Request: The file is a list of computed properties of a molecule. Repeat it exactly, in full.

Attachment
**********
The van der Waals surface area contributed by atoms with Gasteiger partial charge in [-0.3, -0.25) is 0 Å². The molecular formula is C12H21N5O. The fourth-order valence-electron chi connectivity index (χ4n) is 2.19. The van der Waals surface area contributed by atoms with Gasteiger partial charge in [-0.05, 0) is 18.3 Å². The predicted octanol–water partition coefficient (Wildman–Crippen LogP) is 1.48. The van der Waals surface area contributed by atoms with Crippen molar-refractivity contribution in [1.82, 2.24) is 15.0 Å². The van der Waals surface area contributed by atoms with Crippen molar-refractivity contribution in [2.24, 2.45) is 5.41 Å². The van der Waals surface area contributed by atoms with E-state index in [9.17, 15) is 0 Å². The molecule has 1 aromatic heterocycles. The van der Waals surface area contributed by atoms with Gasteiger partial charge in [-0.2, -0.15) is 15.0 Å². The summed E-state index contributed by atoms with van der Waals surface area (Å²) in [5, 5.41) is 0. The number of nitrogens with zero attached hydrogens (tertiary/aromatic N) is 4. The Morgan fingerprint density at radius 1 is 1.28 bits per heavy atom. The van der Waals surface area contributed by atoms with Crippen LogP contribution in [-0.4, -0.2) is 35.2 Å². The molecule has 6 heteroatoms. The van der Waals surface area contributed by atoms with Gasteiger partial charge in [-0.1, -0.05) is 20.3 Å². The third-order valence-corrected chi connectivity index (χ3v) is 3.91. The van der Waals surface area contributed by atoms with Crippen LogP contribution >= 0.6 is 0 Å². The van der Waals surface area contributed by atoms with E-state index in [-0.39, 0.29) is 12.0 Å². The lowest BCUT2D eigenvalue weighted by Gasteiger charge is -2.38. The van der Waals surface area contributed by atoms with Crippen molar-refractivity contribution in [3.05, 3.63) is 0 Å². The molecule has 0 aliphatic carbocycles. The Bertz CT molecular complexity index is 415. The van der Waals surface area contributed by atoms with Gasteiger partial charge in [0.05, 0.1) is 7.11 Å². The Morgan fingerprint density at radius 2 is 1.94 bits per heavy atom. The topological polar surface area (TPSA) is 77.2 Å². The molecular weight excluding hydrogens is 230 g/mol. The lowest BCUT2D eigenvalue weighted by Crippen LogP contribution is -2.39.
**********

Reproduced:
The van der Waals surface area contributed by atoms with Gasteiger partial charge in [-0.3, -0.25) is 0 Å². The molecular formula is C12H21N5O. The fourth-order valence-electron chi connectivity index (χ4n) is 2.19. The van der Waals surface area contributed by atoms with Gasteiger partial charge in [-0.05, 0) is 18.3 Å². The predicted octanol–water partition coefficient (Wildman–Crippen LogP) is 1.48. The van der Waals surface area contributed by atoms with Crippen molar-refractivity contribution in [1.82, 2.24) is 15.0 Å². The van der Waals surface area contributed by atoms with Crippen molar-refractivity contribution in [2.24, 2.45) is 5.41 Å². The van der Waals surface area contributed by atoms with E-state index in [9.17, 15) is 0 Å². The molecule has 1 aromatic heterocycles. The van der Waals surface area contributed by atoms with Gasteiger partial charge in [-0.2, -0.15) is 15.0 Å². The summed E-state index contributed by atoms with van der Waals surface area (Å²) in [5, 5.41) is 0. The number of nitrogens with zero attached hydrogens (tertiary/aromatic N) is 4. The Morgan fingerprint density at radius 1 is 1.28 bits per heavy atom. The van der Waals surface area contributed by atoms with Crippen LogP contribution in [-0.4, -0.2) is 35.2 Å². The molecule has 6 heteroatoms. The van der Waals surface area contributed by atoms with Gasteiger partial charge in [-0.1, -0.05) is 20.3 Å². The third-order valence-corrected chi connectivity index (χ3v) is 3.91. The van der Waals surface area contributed by atoms with Crippen LogP contribution >= 0.6 is 0 Å². The van der Waals surface area contributed by atoms with E-state index in [-0.39, 0.29) is 12.0 Å². The lowest BCUT2D eigenvalue weighted by Gasteiger charge is -2.38. The van der Waals surface area contributed by atoms with Crippen molar-refractivity contribution in [3.05, 3.63) is 0 Å². The molecule has 0 aliphatic carbocycles. The Bertz CT molecular complexity index is 415. The van der Waals surface area contributed by atoms with Gasteiger partial charge in [0.05, 0.1) is 7.11 Å². The Morgan fingerprint density at radius 2 is 1.94 bits per heavy atom. The topological polar surface area (TPSA) is 77.2 Å². The molecular weight excluding hydrogens is 230 g/mol. The lowest BCUT2D eigenvalue weighted by Crippen LogP contribution is -2.39.